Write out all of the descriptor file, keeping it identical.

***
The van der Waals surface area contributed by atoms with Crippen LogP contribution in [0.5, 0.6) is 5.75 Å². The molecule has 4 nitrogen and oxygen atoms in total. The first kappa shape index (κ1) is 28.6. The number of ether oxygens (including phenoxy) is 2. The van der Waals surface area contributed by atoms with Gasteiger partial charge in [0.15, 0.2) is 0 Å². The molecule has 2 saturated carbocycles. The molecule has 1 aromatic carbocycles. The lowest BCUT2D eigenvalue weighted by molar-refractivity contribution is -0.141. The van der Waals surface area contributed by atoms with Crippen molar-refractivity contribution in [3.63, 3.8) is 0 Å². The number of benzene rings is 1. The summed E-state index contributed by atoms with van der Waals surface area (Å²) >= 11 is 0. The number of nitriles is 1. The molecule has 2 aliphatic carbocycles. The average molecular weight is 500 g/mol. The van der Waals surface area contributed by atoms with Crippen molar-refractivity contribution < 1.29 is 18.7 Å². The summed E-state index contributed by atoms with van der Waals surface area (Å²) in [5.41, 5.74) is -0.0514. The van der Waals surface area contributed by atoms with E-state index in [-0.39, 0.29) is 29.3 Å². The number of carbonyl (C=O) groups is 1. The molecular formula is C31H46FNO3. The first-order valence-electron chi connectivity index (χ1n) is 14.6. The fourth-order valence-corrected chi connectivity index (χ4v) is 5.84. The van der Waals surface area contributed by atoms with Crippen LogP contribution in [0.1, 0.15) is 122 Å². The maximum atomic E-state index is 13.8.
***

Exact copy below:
The van der Waals surface area contributed by atoms with Crippen LogP contribution in [0.5, 0.6) is 5.75 Å². The molecule has 4 nitrogen and oxygen atoms in total. The first kappa shape index (κ1) is 28.6. The number of ether oxygens (including phenoxy) is 2. The van der Waals surface area contributed by atoms with Gasteiger partial charge in [0.15, 0.2) is 0 Å². The molecule has 2 saturated carbocycles. The molecule has 1 aromatic carbocycles. The lowest BCUT2D eigenvalue weighted by molar-refractivity contribution is -0.141. The van der Waals surface area contributed by atoms with Crippen molar-refractivity contribution in [3.63, 3.8) is 0 Å². The number of benzene rings is 1. The summed E-state index contributed by atoms with van der Waals surface area (Å²) >= 11 is 0. The number of nitriles is 1. The molecule has 2 aliphatic carbocycles. The average molecular weight is 500 g/mol. The van der Waals surface area contributed by atoms with Crippen molar-refractivity contribution < 1.29 is 18.7 Å². The summed E-state index contributed by atoms with van der Waals surface area (Å²) in [5.41, 5.74) is -0.0514. The van der Waals surface area contributed by atoms with E-state index in [-0.39, 0.29) is 29.3 Å². The number of carbonyl (C=O) groups is 1. The molecular formula is C31H46FNO3. The first-order valence-electron chi connectivity index (χ1n) is 14.6. The fourth-order valence-corrected chi connectivity index (χ4v) is 5.84. The van der Waals surface area contributed by atoms with Crippen LogP contribution in [0.1, 0.15) is 122 Å². The maximum atomic E-state index is 13.8.